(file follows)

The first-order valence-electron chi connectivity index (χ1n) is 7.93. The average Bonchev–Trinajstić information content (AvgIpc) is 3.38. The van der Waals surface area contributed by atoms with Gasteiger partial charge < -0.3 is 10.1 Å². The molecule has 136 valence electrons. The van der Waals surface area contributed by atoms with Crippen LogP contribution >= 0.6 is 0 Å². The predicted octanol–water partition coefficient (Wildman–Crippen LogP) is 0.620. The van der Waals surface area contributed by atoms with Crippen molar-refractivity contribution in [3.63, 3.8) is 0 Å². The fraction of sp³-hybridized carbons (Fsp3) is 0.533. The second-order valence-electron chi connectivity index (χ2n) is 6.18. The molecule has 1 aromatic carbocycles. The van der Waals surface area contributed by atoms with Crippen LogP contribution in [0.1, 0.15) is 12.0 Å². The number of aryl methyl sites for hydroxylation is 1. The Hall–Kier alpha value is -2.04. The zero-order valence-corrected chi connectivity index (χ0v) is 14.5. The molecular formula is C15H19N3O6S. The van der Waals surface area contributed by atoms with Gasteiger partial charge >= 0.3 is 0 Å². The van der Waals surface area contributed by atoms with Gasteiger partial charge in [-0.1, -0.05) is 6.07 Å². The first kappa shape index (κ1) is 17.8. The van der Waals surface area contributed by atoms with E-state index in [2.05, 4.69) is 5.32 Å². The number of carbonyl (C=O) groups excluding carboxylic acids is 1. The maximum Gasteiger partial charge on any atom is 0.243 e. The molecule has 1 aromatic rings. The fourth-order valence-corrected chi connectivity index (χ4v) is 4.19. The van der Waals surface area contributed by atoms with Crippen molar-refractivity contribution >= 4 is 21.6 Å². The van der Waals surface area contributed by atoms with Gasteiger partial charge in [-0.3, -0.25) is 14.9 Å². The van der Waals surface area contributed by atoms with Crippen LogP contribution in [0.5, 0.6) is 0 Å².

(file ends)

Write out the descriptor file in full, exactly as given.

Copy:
The first-order valence-electron chi connectivity index (χ1n) is 7.93. The average Bonchev–Trinajstić information content (AvgIpc) is 3.38. The van der Waals surface area contributed by atoms with Gasteiger partial charge < -0.3 is 10.1 Å². The molecule has 136 valence electrons. The van der Waals surface area contributed by atoms with Crippen LogP contribution >= 0.6 is 0 Å². The predicted octanol–water partition coefficient (Wildman–Crippen LogP) is 0.620. The van der Waals surface area contributed by atoms with Crippen molar-refractivity contribution in [3.63, 3.8) is 0 Å². The fraction of sp³-hybridized carbons (Fsp3) is 0.533. The second-order valence-electron chi connectivity index (χ2n) is 6.18. The molecule has 1 aromatic carbocycles. The van der Waals surface area contributed by atoms with Crippen LogP contribution in [0.1, 0.15) is 12.0 Å². The number of aryl methyl sites for hydroxylation is 1. The Hall–Kier alpha value is -2.04. The zero-order valence-corrected chi connectivity index (χ0v) is 14.5. The molecular formula is C15H19N3O6S. The van der Waals surface area contributed by atoms with Gasteiger partial charge >= 0.3 is 0 Å². The van der Waals surface area contributed by atoms with Gasteiger partial charge in [-0.1, -0.05) is 6.07 Å². The first kappa shape index (κ1) is 17.8. The van der Waals surface area contributed by atoms with E-state index in [2.05, 4.69) is 5.32 Å². The number of carbonyl (C=O) groups excluding carboxylic acids is 1. The maximum Gasteiger partial charge on any atom is 0.243 e. The molecule has 1 aromatic rings. The fourth-order valence-corrected chi connectivity index (χ4v) is 4.19. The van der Waals surface area contributed by atoms with Crippen molar-refractivity contribution >= 4 is 21.6 Å². The van der Waals surface area contributed by atoms with Gasteiger partial charge in [-0.3, -0.25) is 14.9 Å². The van der Waals surface area contributed by atoms with Crippen LogP contribution in [0.5, 0.6) is 0 Å².